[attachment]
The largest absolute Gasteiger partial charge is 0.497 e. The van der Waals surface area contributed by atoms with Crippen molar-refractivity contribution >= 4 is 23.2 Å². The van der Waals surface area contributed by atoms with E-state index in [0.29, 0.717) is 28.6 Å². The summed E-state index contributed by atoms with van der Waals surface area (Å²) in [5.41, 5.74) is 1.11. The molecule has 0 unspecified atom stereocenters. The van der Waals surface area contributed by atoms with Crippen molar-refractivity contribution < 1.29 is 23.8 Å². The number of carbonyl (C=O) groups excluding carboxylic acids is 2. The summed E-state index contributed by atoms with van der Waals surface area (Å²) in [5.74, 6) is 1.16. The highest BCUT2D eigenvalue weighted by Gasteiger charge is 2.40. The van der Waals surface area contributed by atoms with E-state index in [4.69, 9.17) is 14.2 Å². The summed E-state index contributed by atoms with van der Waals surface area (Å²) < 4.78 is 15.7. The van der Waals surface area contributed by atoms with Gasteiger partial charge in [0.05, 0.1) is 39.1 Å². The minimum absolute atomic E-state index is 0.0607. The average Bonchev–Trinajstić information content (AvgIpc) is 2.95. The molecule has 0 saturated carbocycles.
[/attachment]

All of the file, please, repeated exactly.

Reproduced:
The largest absolute Gasteiger partial charge is 0.497 e. The van der Waals surface area contributed by atoms with Crippen molar-refractivity contribution >= 4 is 23.2 Å². The van der Waals surface area contributed by atoms with E-state index in [0.29, 0.717) is 28.6 Å². The summed E-state index contributed by atoms with van der Waals surface area (Å²) in [5.41, 5.74) is 1.11. The molecule has 0 unspecified atom stereocenters. The van der Waals surface area contributed by atoms with Crippen molar-refractivity contribution < 1.29 is 23.8 Å². The number of carbonyl (C=O) groups excluding carboxylic acids is 2. The summed E-state index contributed by atoms with van der Waals surface area (Å²) in [5.74, 6) is 1.16. The highest BCUT2D eigenvalue weighted by Gasteiger charge is 2.40. The van der Waals surface area contributed by atoms with E-state index in [4.69, 9.17) is 14.2 Å². The summed E-state index contributed by atoms with van der Waals surface area (Å²) < 4.78 is 15.7. The van der Waals surface area contributed by atoms with Gasteiger partial charge in [0.05, 0.1) is 39.1 Å². The minimum absolute atomic E-state index is 0.0607. The average Bonchev–Trinajstić information content (AvgIpc) is 2.95. The molecule has 0 saturated carbocycles.